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Student's Notes

Pen Ink Analysis by Visible Spectrophotometery and Reverse Phase Liquid Chromatography

References

Saferstein, Richard. "Chapter 16: Document and Voice Examination." Criminalistics: An Introduction to Forensic Science, 6th edition, Prentice Hall: Englewood Cliffs, 1998; pp 502-518.

Brunelle, Richard L. "Questioned Document Examination." Richard Saferstein, ed. Forensic Science Handbook. (Prentice Hall: Englewood Cliffs, 1982) pp. 672-725.

Vogt, C.; Becker, A.; Vogt, J. "Investigation of Ball Point Pen Inks by Capillary Electrophoresis (CE) with UV/Vis Absorbance and ..." J. Forensic Sci. 1999, 44, 819-831.

Zlotnick, J.A.; Smith, F.P. “Chromatographic and Electrophoretic Approaches in Ink Analysis” J. Chrom. B 1999, 733, 265-272.

Goal

To determine the color and composition of pen inks.

Suggested Methods of Analysis

Visible absorbance spectrophotometry of the mixture of ink components and separation of the components by normal phase liquid chromatography.

Preparing the Ink Samples

Most inks from black ball-point type pens and black felt-tip type pens should be soluble in an extraction solvent with the composition 55% acetonitrile : 45% aqueous heptanesulfonic acid (0.005 M, pH 4.7). The same solvent will be used as the mobile phase in reversed-phase liquid chromatography.

Take some time to develop a workable technique for removing paper chads (microplugs) from a plain piece of paper. Do so before tackling the questioned documents or known inks. Score and then break off the tip of a 20-gauge syringe needle to prepare a blunt-end needle. Lay a piece of paper flat on some cardboard and press down firmly with the needle tip. Some rocking or twisting of the tip may be necessary to produce chads. Use a piece of copper wire to remove the microplug from the needle, if necessary.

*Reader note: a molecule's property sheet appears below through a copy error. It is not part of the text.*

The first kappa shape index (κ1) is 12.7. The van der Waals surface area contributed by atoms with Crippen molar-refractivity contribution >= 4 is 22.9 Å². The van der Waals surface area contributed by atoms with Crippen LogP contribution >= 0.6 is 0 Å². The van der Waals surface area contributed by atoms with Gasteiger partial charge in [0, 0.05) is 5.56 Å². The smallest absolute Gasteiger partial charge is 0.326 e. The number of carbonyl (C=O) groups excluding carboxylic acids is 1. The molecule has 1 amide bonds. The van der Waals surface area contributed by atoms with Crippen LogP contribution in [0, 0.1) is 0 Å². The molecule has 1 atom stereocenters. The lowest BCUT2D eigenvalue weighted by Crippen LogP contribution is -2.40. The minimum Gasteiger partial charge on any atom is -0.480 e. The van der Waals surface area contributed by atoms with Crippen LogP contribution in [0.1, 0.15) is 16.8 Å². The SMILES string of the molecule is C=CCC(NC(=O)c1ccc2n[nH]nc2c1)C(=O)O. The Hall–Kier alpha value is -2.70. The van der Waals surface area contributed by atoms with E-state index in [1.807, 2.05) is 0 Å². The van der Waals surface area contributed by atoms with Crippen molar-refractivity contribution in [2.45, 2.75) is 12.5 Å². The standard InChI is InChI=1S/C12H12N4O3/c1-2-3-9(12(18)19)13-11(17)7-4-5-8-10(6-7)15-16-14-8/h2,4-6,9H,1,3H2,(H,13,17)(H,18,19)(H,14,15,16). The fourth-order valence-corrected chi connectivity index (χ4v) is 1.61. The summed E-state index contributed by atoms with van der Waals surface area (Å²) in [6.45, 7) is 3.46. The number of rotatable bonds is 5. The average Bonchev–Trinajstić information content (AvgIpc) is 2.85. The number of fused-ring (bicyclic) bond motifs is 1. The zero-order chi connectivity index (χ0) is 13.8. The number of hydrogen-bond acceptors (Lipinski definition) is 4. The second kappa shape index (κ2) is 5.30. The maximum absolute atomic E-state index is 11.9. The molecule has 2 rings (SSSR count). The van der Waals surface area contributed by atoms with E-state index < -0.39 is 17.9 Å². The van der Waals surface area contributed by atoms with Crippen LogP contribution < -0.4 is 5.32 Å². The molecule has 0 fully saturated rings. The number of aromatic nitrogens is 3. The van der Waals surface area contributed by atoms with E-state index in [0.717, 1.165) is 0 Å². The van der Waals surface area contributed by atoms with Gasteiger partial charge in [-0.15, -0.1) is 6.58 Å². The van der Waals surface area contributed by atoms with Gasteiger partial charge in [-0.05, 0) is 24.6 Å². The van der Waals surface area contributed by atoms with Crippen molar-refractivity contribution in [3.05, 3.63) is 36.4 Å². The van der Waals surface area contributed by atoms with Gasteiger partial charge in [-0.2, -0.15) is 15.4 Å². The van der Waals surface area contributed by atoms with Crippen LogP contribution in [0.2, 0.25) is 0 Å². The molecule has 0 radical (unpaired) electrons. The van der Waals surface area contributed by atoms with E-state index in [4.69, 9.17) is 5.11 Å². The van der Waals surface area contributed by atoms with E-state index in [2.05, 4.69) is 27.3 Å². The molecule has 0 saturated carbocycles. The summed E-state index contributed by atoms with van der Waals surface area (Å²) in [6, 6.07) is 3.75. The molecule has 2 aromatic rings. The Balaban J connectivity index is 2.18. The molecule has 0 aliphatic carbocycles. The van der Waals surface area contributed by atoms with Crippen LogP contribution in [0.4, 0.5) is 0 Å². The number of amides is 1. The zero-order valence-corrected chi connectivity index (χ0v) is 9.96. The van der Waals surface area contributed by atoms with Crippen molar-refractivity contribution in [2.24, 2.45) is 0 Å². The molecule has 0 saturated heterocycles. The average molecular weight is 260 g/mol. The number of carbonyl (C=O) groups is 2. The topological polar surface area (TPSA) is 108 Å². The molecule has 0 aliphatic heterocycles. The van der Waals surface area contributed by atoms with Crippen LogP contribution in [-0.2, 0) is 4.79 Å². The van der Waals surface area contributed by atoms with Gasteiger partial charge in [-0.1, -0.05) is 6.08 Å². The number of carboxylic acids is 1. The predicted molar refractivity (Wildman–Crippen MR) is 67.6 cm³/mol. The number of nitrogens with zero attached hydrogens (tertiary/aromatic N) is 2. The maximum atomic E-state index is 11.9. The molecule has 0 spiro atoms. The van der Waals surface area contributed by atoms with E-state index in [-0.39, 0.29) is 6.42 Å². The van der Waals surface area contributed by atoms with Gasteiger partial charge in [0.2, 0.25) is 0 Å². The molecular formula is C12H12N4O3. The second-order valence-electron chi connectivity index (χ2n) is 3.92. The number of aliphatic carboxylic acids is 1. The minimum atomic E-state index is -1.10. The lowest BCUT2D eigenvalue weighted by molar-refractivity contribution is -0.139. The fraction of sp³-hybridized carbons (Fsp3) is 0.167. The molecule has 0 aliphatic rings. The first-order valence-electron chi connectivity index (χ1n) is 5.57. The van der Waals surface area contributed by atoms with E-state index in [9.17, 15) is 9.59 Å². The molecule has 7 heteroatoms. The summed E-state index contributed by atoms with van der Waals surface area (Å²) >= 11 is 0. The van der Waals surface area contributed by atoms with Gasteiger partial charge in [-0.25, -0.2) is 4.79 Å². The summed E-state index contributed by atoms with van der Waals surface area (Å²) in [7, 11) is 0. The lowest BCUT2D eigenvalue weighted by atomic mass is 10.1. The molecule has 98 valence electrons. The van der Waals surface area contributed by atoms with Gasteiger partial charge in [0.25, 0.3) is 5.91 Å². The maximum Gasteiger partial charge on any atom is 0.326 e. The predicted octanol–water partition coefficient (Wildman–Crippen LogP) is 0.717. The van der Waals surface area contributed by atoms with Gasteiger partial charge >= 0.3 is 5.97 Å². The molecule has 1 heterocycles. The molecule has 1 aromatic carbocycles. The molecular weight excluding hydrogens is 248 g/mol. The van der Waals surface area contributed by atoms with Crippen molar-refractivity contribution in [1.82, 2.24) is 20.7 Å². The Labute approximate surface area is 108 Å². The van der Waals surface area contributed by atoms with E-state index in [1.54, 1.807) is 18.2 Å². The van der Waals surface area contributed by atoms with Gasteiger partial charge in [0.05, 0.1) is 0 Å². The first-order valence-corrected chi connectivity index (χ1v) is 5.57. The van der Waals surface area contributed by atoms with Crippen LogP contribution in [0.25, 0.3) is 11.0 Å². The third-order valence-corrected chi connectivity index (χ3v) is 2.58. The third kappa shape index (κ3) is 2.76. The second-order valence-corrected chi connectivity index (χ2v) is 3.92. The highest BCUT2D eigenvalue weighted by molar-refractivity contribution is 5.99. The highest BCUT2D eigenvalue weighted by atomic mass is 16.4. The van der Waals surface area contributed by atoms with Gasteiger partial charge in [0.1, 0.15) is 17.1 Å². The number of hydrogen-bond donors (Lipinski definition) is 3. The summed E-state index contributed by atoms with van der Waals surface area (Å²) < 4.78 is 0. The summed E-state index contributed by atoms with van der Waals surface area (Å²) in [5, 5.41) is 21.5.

Take 10 microplugs from the questioned and known documents and add the sets of chads to separate, 2-mL chromatography vials. Add 500 μL of extraction solvent to each tube, cap the tubes, and place the tubes in the ultrasonic bath for 15 minutes to extract the ink. Let the mixture settle for a few minutes and take the top portion for analysis to avoid interference from the microplugs or fibers from the paper.

Visible Absorbance Spectrophotometry

Follow the operating instructions for the spectrophotometer and small-volume cuvettes. Handle the expensive small-volume, blackened cuvettes with great care; fill and empty the cuvettes with a Pasteur pipet. Scan the entire visible region (350 nm – 750 nm) at a spectral bandwidth of 1 nm. Record a baseline first (both cuvettes filled with extraction solvent) and then record the spectrum of each ink solution against this baseline. Make dilutions of an aliquot of the sample solution with the extraction solvent if the maximum absorbance is too large. Save and print each spectrum.

Compare the spectra with regard to the number, wavelength position, and relative heights of the component peaks.

Liquid Chromatographic Analysis

The chromatograph should be set up with a C18 reversed-phase column and a mobile phase composition of 55% acetonitrile : 45% aqueous heptanesulfonic acid (0.005 M, pH 4.7). Pump the mobile phase at 0.300 mL/min. Choose 3 or 4 sample wavelengths based on the spectra you collected earlier at which to monitor the separation. Save and print each chromatogram.

Compare the chromatograms with regard to the number, retention times, and relative heights of the component peaks.